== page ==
AUSTIN (KXAN) — Nestled in Texas Hill Country, Fitzhugh Road, in particular, is noted as a haven for beer, wine and spirits enthusiasts.
Tucked away along that stretch is Jester King Brewery, a 165-acre ranch which has been a refuge for beer enthusiasts, tourists and local families since 2010.
Jeffrey Stuffings, co-founder of Jester King and self-proclaimed “beer geek,” said he wanted to incapsulate the vibrancy of Hill Country agriculture in the business’ farm-to-table-esque model.
“We try to incorporate what’s around us, whether it be the well water, grain that was grown in the Texas panhandle, yeast that we propagate straight from our land, and then local produce,” he said. “And we either grow or buy from farms within the Hill Country and the High Plains and just to try make something unique to our place.”
The business initially launched as a beer-centric brew hall before expanding out with the additions of wine and cider, along with food offerings like homemade bread, pizza and barbecue.
“We’re just really all trying to incorporate local agriculture and to make something that’s unique to this place and time, and the people here,” he added.
The area’s agricultural roots trace back to the 1800s, when Fitzhugh Road was a cattle drive trail winding from what’s now southwest Austin west of Dripping Springs. Beyond Jester King, Fitzhugh is home to a substantial number of breweries, wineries and distilleries, mapped below:
Originally, Stuffings said Jester King’s clientele were mainly beer enthusiasts traveling in from around the state, such as from Houston or Dallas. With Austin’s residential boom in recent years, he said more and more, Jester King serves locals seeking out a family-friendly environment.
With ample land to support its operations, Jester King has expanded from a brewery to a jack-of-all-trades business, with its on-site kitchen, inn, events venue space and farm-friendly activities like goat yoga. And the business’ large acreage has paid off in dividends in recent years amid the coronavirus pandemic, he said.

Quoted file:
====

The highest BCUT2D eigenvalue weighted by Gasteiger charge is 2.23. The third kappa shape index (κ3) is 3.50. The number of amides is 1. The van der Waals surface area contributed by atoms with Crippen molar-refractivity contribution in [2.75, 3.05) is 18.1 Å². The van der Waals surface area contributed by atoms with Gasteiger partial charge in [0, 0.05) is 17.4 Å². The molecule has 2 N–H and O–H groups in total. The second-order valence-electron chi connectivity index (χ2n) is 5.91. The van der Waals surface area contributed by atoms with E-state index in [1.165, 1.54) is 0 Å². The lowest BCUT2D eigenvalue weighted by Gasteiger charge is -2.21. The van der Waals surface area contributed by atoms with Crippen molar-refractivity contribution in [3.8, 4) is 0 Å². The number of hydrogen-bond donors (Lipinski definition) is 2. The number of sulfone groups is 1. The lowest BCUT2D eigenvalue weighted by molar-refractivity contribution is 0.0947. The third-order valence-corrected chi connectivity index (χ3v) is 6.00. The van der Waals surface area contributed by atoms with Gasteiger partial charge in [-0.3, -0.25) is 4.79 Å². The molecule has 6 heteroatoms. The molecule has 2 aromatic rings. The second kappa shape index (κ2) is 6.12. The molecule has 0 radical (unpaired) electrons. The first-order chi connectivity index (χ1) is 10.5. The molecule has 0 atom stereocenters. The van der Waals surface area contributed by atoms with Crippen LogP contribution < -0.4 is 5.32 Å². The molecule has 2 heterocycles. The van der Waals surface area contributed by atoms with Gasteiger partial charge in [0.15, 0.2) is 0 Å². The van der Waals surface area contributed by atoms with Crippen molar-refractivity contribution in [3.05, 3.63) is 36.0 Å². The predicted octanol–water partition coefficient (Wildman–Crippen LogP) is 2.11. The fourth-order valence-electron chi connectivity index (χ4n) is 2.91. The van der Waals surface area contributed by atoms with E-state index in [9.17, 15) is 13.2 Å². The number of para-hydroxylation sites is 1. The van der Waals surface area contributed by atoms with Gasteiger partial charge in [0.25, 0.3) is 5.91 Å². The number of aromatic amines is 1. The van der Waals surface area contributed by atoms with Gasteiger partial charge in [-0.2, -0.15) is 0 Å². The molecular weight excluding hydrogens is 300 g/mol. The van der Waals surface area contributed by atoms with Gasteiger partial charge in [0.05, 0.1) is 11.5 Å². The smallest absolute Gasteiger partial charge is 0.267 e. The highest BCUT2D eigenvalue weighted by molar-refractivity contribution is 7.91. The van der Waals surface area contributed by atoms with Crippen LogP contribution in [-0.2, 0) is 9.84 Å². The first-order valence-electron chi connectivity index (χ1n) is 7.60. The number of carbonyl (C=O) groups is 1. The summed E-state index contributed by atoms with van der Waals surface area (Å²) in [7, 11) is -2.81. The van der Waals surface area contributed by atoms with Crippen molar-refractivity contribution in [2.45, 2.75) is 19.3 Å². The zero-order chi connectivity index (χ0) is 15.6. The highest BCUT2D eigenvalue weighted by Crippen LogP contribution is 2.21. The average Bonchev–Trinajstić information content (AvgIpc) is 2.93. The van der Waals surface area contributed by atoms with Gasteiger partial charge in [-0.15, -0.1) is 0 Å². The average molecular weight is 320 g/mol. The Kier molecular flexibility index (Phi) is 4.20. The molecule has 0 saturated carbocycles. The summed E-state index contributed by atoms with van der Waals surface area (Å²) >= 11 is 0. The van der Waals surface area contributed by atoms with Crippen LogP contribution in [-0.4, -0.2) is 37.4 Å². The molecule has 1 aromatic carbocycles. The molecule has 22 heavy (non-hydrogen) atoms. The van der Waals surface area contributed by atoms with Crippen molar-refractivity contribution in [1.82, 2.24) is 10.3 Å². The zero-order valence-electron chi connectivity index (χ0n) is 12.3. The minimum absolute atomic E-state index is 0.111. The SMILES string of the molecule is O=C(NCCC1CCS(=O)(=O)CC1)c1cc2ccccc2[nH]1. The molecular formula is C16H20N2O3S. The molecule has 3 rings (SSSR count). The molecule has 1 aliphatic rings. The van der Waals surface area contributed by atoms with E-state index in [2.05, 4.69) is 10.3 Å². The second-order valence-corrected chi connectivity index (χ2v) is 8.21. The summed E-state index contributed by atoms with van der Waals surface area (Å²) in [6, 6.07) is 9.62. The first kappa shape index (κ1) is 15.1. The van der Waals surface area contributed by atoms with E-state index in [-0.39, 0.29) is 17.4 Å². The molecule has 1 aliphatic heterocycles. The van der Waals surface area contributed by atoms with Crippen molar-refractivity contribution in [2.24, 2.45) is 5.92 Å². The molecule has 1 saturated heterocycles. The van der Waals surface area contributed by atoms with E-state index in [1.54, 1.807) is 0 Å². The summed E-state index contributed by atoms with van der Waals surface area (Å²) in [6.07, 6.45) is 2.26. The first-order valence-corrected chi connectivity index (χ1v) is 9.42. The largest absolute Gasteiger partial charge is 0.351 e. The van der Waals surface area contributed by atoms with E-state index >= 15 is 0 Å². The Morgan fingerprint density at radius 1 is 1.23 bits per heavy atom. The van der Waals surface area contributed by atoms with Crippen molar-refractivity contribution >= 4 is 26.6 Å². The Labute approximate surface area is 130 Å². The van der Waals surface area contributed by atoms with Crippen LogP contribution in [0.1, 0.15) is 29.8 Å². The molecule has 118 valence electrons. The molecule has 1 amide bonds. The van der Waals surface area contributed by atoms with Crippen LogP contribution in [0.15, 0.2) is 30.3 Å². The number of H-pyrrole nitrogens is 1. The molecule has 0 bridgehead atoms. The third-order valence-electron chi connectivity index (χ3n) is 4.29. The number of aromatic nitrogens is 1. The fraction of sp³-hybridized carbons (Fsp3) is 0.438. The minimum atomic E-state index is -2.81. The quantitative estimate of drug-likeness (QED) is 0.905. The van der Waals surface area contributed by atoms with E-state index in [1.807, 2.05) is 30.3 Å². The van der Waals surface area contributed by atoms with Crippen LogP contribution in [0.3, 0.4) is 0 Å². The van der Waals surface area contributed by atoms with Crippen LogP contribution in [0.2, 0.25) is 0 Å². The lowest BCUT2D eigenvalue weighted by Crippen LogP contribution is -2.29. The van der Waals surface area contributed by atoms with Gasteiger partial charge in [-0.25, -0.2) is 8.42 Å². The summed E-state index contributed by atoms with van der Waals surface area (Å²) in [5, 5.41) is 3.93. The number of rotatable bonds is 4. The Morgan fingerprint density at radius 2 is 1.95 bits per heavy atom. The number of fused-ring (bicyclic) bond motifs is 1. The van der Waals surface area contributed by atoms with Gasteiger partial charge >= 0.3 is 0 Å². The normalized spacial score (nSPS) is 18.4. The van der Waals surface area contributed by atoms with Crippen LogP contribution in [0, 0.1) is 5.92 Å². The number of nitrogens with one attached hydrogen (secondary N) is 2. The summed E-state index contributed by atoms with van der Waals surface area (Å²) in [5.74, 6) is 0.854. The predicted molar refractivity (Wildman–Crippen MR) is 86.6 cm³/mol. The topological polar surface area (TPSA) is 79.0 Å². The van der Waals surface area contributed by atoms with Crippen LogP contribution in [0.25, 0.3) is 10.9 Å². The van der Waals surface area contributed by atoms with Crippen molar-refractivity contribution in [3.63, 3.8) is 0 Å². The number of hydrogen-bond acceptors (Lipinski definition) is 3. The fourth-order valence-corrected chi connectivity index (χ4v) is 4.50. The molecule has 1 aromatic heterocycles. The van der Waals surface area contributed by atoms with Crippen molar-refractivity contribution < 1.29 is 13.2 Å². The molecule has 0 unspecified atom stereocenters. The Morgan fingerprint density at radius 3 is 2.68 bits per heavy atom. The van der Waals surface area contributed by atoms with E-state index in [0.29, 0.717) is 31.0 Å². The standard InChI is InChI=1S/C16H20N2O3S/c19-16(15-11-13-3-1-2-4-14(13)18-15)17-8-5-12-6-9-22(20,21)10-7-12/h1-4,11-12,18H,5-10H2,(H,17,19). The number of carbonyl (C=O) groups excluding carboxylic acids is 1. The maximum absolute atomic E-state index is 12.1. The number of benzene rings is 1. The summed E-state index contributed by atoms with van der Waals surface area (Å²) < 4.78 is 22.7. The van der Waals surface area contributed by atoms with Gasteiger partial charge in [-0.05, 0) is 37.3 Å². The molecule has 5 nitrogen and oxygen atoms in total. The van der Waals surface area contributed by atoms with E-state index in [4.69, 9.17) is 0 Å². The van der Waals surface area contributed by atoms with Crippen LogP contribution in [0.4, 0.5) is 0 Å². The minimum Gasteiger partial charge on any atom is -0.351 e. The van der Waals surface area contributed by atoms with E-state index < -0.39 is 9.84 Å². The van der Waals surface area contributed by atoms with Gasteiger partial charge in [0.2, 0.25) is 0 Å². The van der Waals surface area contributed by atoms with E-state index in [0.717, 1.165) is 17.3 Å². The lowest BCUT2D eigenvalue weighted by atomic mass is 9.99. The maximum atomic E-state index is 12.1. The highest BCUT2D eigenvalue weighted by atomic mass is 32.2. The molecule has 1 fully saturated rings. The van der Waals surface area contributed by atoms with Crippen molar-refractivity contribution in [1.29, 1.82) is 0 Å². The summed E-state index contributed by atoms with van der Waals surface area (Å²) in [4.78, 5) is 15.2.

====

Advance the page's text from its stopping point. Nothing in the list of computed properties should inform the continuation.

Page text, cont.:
Once bars, breweries and restaurants were allowed to open in early summer 2020, the business pivoted to offer socially-distanced seating throughout the ranch.
“We saw a lot of new faces that we hadn’t seen before, and people kind of expressed that to us at the time that, you know, they felt comfortable coming out here just because we are open air and highly spread out,” he said. “There’s a lot of places around here to kind of get lost in this little slice of the Hill Country.”
As the Austin region has grown, Stuffings said he and staff members are working to grow with the area, Jester King has recently planted grapes, peach trees and fig trees, and hope to start producing dairy through their goats in the coming future.
They’ve implemented weekly trivia nights and Drag Bingo, and launched a cocktail program to cater to people who might not be as into beer or wine.
At the core of the business, though, is the same notion Jester King was founded on 12 years ago: community.
“The heart of beer and beer culture is its community, its people,” he said. “Being a pretty outdoor space where people can enjoy conversation with friends and family under live oak trees with food that has roots in Texas agriculture, and is locally produced and independent? I think it’s something that’s special.”
This story is part of a KXAN series highlighting Central Texas activities — you can see our full list on our “Central Texas Things to Do” page. Do you have an idea of something we should profile? Email us at email@example.com.